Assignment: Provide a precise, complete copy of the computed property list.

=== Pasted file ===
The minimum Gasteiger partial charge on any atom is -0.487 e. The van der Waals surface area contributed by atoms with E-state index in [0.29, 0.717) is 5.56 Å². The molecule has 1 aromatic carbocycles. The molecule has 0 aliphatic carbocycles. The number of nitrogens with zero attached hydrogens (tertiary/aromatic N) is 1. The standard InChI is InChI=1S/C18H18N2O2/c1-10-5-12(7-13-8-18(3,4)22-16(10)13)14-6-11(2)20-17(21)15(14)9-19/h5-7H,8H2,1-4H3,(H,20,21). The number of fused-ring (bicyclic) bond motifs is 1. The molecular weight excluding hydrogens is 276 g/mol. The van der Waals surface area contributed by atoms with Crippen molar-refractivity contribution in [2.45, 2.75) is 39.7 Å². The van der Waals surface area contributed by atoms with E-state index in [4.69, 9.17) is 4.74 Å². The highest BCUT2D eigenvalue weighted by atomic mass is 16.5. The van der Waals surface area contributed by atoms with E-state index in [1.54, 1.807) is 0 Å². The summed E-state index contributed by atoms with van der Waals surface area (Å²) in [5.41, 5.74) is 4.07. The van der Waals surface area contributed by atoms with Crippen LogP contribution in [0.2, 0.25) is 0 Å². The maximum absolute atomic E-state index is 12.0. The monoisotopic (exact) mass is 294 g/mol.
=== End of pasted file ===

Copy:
The minimum Gasteiger partial charge on any atom is -0.487 e. The van der Waals surface area contributed by atoms with E-state index in [0.29, 0.717) is 5.56 Å². The molecule has 1 aromatic carbocycles. The molecule has 0 aliphatic carbocycles. The number of nitrogens with zero attached hydrogens (tertiary/aromatic N) is 1. The standard InChI is InChI=1S/C18H18N2O2/c1-10-5-12(7-13-8-18(3,4)22-16(10)13)14-6-11(2)20-17(21)15(14)9-19/h5-7H,8H2,1-4H3,(H,20,21). The number of fused-ring (bicyclic) bond motifs is 1. The molecular weight excluding hydrogens is 276 g/mol. The van der Waals surface area contributed by atoms with Crippen molar-refractivity contribution in [2.45, 2.75) is 39.7 Å². The van der Waals surface area contributed by atoms with E-state index in [4.69, 9.17) is 4.74 Å². The highest BCUT2D eigenvalue weighted by atomic mass is 16.5. The van der Waals surface area contributed by atoms with E-state index in [1.54, 1.807) is 0 Å². The summed E-state index contributed by atoms with van der Waals surface area (Å²) in [5.41, 5.74) is 4.07. The van der Waals surface area contributed by atoms with Crippen LogP contribution in [0.2, 0.25) is 0 Å². The maximum absolute atomic E-state index is 12.0. The monoisotopic (exact) mass is 294 g/mol.